Peninsula Open Space Trust announced this week it is coordinating with 10 other Bay Area private and public groups to create a continuous “Bay to Sea Trail” stretching from the Pacific Ocean to the San Francisco Bay.
POST Public Access Program Manager Rachael Faye said the 40-mile multiuse trail, projected to stretch across San Mateo County, is still in its early planning stages. She said the exact route is still to be determined but it is expected to run through Purisima Creek Redwoods Open Space Preserve and will include some urban sections in Redwood City.
“This will be the one east-west trail in the Peninsula Bay Area,” Faye said. “It's really unique in that way.”
The estimated completion date of the continuous trail is 2037, with some segments opening sooner than others.
Faye said completion is so far off because it depends on acquiring land, working with each jurisdiction to plan and approve a route, incorporating public input, completing environmental reviews and other public approval processes. Then there is the actual construction of the trail, which can only happen during certain months of the year.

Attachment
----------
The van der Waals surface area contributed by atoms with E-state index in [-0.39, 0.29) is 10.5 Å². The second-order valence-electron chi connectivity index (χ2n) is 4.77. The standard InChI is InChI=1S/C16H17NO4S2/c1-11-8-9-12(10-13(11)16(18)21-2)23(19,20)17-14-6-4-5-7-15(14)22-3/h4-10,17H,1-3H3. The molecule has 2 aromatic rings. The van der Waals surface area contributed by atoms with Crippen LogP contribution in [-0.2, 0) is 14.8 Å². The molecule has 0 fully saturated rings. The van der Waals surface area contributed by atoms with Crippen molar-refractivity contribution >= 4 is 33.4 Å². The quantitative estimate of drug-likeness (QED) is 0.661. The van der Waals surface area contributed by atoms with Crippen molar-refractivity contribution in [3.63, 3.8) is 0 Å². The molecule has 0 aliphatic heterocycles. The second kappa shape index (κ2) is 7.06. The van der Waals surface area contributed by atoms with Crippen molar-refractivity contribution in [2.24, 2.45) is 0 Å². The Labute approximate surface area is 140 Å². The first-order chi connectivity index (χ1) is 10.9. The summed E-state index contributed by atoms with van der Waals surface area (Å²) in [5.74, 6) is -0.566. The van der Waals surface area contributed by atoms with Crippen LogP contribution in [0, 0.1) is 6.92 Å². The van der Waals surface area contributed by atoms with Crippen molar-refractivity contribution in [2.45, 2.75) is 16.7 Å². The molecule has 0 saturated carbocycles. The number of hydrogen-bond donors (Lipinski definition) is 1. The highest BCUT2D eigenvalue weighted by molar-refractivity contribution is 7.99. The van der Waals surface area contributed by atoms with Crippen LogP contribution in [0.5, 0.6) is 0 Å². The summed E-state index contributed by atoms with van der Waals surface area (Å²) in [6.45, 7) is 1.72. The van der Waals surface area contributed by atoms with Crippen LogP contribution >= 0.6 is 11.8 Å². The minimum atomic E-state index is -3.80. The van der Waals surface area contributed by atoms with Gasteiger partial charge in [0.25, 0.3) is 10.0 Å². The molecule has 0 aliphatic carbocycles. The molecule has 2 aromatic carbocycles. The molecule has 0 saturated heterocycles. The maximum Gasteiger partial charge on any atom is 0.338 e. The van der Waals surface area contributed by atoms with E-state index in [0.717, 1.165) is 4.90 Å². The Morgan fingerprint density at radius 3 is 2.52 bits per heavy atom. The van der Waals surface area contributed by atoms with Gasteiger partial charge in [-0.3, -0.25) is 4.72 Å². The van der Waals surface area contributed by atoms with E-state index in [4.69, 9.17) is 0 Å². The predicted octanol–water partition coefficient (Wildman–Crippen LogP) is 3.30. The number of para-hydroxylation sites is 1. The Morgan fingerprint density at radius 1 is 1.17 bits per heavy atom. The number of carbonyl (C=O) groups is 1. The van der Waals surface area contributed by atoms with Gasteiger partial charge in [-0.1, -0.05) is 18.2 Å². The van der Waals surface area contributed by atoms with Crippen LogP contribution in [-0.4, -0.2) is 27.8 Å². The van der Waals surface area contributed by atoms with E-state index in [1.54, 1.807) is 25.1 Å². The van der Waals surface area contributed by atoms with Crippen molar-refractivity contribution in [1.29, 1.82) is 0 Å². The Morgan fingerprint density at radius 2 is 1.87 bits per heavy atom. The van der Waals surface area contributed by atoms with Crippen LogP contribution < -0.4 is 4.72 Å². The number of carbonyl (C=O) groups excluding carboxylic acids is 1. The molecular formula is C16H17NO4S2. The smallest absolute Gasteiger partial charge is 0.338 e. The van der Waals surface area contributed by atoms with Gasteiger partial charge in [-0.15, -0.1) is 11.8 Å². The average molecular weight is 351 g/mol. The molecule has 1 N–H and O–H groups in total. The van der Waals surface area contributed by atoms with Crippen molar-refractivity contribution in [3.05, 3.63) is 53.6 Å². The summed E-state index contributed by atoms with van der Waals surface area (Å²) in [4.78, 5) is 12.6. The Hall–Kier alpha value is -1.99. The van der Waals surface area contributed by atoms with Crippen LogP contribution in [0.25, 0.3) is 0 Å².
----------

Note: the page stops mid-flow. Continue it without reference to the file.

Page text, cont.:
“I wish I could say it's easier to plan and design and develop a trail, but it's a long process,” Faye said. “... It requires vision and patience.”
Faye said their initial focus has been on establishing a shared vision with the many groups involved in the project and whose land the trail may someday pass through. Those groups include the city of Half Moon Bay and the Coastside Land Trust as well as similar jurisdictions across the Peninsula and on the bay side. These relationships, she said, lay the groundwork for the challenges to come of designing and constructing one continuous trail.
She said it is worth all the effort. Once completed, the Bay to Sea Trail will link together four north-south regional trails, including the Coastal Trail, connecting walkers and bikers to new spaces they
have yet to explore. And the continuous regional trail, Faye said, can also provide an opportunity for perspective and for people to develop a greater understanding and appreciation for protecting and enjoying open space in the region.
“It’s a place-making opportunity to feel where we are in relation to something grander,” Faye said.
This version corrects to remove POST from reference to the Purisima Open Space Preserve.